The first stonecutters, the first artisans, fractured volcanic rocks, phonolite and basalt to produce sharp flakes.
This was 3.3 million years ago on the west bank of Lake Turkana, in Africa, in Kenya.
In terms of age, the former record breaking find had been “pebble tools”, said to be 2.6 million years old, discovered at Gona in Ethiopia in 1976 by the same team, directed at the time by Hélène Roche.
Carrying on with their research work, this French mission, now headed by Hélène Roche’s disciple, Sonia Harmand, has pushed the stone tool timeline back a further 700,000 years thanks to these new discoveries made in 2011 and 2012 whilst working on the West Turkana Archaeological Project.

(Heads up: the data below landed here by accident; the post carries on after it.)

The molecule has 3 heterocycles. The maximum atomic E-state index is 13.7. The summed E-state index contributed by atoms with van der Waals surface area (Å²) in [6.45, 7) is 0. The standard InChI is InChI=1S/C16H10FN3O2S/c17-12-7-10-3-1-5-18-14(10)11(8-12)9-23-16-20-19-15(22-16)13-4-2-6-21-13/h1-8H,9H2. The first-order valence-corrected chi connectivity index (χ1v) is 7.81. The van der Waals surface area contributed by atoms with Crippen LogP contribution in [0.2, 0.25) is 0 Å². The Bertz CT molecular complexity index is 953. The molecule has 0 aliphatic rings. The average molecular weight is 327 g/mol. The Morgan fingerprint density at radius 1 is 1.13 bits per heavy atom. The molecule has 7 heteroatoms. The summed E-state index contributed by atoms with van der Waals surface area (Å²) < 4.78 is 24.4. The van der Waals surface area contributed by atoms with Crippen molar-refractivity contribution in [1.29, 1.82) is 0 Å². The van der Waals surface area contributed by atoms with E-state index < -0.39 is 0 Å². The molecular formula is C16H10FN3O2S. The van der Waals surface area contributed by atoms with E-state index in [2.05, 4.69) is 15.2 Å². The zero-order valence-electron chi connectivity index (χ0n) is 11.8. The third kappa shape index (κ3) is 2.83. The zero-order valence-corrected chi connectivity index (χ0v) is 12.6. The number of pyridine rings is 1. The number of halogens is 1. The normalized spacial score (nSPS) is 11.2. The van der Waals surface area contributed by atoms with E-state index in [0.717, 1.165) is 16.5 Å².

Pierre-Jean Texier, a high-ranking lithic expert, one of the scientific commissioners of the HOMO FABER exhibition, with his light blue eyes and his warm smile, clearly explains just how important these objects are: flakes, nucleuses, hammerstones and anvils.